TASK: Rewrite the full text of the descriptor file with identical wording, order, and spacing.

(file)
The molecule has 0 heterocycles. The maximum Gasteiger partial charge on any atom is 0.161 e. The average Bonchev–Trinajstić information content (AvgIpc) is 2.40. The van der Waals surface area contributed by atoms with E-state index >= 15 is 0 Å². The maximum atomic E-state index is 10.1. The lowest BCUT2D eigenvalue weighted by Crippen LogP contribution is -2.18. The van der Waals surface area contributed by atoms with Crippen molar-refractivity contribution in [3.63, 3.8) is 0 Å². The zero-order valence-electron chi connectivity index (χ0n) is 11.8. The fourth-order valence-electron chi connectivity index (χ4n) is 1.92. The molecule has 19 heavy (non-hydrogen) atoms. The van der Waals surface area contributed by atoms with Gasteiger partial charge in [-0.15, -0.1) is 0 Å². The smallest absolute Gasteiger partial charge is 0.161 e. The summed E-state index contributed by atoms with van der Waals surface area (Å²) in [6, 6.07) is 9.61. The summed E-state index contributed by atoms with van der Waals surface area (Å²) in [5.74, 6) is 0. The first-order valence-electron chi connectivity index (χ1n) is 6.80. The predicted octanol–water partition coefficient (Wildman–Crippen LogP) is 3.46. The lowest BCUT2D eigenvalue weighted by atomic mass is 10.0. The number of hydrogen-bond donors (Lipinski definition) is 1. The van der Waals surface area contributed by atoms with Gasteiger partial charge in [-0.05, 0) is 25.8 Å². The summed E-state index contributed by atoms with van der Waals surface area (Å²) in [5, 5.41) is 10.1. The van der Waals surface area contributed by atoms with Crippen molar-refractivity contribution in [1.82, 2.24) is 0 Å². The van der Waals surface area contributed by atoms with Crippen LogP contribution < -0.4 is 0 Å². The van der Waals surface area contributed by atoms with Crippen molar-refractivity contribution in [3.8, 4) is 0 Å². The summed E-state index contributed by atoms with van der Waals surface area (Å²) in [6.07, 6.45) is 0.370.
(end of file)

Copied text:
The molecule has 0 heterocycles. The maximum Gasteiger partial charge on any atom is 0.161 e. The average Bonchev–Trinajstić information content (AvgIpc) is 2.40. The van der Waals surface area contributed by atoms with E-state index >= 15 is 0 Å². The maximum atomic E-state index is 10.1. The lowest BCUT2D eigenvalue weighted by Crippen LogP contribution is -2.18. The van der Waals surface area contributed by atoms with Crippen molar-refractivity contribution in [3.63, 3.8) is 0 Å². The zero-order valence-electron chi connectivity index (χ0n) is 11.8. The fourth-order valence-electron chi connectivity index (χ4n) is 1.92. The molecule has 19 heavy (non-hydrogen) atoms. The van der Waals surface area contributed by atoms with Gasteiger partial charge in [-0.15, -0.1) is 0 Å². The smallest absolute Gasteiger partial charge is 0.161 e. The summed E-state index contributed by atoms with van der Waals surface area (Å²) in [6, 6.07) is 9.61. The summed E-state index contributed by atoms with van der Waals surface area (Å²) in [5.74, 6) is 0. The first-order valence-electron chi connectivity index (χ1n) is 6.80. The predicted octanol–water partition coefficient (Wildman–Crippen LogP) is 3.46. The lowest BCUT2D eigenvalue weighted by atomic mass is 10.0. The number of hydrogen-bond donors (Lipinski definition) is 1. The van der Waals surface area contributed by atoms with Gasteiger partial charge in [-0.05, 0) is 25.8 Å². The summed E-state index contributed by atoms with van der Waals surface area (Å²) in [5, 5.41) is 10.1. The van der Waals surface area contributed by atoms with Crippen molar-refractivity contribution in [1.82, 2.24) is 0 Å². The van der Waals surface area contributed by atoms with Crippen LogP contribution < -0.4 is 0 Å². The van der Waals surface area contributed by atoms with Crippen molar-refractivity contribution in [3.8, 4) is 0 Å². The summed E-state index contributed by atoms with van der Waals surface area (Å²) in [6.07, 6.45) is 0.370.